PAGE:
Lehman Brothers analysts in a recent report said although overseas demand has been robust, it is not enough to absorb any potential shortfall in GSE or bank MBS demand.
Lehman added that with the yield curve expected to flatten or even invert this year, the demand for mortgages from private institutions should wane, though this should be somewhat offset by increased demand from central banks as they continue to ramp up the proportion of their dollar MBS assets.
Lehman researchers said insufficient foreign demand - combined with domestic banks and agencies being sidelined in the market because of the flat curve and tight spreads - produced a period of what analysts estimate to be weak demand technicals.
Analysts estimate foreign demand by combining Federal Reserve and Treasury Department data. The Fed flow of funds account provides the net holdings of agency securities by overseas investors on a quarterly basis. The Treasury Department releases a report on the purchases of U.S. securities by foreign investors on a monthly basis and provides an estimate of net purchases of agency securities by foreign accounts.
According to Lehman, while overseas mortgage holdings increased by about $85 billion in 2005, this was dwarfed by the growth in total mortgage debt, which rose by approximately $800 billion with agency mortgages increasing by about $110 billion.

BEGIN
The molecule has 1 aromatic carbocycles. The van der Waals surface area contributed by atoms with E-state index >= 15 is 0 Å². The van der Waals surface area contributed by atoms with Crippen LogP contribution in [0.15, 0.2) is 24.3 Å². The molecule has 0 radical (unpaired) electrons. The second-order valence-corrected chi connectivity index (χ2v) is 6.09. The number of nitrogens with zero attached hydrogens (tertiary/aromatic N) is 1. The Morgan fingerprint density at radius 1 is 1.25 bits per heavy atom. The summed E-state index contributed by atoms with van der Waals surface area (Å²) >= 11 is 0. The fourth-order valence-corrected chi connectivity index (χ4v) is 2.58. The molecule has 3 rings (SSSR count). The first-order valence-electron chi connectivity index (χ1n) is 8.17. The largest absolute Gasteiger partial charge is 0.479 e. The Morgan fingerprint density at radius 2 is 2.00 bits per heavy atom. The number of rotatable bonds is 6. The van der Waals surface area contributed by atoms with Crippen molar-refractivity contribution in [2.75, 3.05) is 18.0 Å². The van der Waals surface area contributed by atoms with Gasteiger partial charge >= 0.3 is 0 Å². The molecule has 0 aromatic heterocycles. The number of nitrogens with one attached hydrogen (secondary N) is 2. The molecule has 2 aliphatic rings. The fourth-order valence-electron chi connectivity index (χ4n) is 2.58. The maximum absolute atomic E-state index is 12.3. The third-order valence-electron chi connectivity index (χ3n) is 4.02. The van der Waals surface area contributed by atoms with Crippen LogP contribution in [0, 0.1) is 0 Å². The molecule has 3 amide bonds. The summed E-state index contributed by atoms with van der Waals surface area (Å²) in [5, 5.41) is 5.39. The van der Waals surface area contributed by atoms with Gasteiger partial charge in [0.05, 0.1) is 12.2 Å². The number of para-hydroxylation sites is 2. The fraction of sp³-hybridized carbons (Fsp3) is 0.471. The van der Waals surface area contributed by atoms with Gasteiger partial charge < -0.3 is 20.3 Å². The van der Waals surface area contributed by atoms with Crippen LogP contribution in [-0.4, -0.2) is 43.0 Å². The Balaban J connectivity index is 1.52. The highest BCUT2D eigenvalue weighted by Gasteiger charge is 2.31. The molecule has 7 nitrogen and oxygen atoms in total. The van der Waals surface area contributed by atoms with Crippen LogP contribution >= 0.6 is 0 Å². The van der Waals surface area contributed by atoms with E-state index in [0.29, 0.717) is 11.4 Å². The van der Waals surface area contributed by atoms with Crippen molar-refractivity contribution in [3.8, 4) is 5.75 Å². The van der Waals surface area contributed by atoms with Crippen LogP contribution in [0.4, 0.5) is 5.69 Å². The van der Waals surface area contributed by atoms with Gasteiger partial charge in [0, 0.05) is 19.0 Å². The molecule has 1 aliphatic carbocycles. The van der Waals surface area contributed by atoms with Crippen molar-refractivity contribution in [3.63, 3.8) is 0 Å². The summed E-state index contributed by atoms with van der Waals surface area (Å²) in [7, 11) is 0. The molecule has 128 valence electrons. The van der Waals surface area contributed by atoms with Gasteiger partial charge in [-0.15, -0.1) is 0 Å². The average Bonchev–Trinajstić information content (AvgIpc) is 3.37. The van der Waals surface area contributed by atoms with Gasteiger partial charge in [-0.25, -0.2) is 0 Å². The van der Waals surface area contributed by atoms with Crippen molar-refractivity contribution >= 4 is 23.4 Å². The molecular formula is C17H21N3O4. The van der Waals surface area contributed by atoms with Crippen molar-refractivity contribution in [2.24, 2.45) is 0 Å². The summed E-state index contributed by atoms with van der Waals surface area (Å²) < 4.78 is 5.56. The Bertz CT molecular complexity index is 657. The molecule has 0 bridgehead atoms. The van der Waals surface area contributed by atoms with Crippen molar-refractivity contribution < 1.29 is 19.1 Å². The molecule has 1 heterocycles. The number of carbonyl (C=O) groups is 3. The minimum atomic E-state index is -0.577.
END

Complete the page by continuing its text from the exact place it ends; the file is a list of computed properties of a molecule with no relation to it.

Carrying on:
In a related report, JPMorgan Securities said December data for overseas purchases showed net year-end activity in agency debentures and MBS totaled $9.8 billion. However, new issue volumes showing that only $1 billion of these purchases were actually in MBS effectively counteracted the increase's impact.
"This is a very low number and leaves net [nongovernment] overseas demand down 10% from the peak in 2004," JPMorgan analysts wrote.
They reiterated that central bank MBS purchases somewhat offset this decrease by rising to a net of about $20 billion last year, the highest amount recorded.
Regarding demand from the GSEs, JPMorgan noted that Fannie Mae and Freddie Mac announced a change in their business practices in terms of having a more "total return" focus, rather than merely holding to maturity.
"In other words, they have claimed a willingness to more actively manage the retained portfolio by both buying at the wides and selling at the tights," wrote JPMorgan analysts, who added that there has been 10 basis points of tightening since November as well as a price increase on the securities.
It would be interesting to see if the GSEs use this opportunity to take gains.
"This may be a test case for the new active' management strategy," JPMorgan analysts stated.
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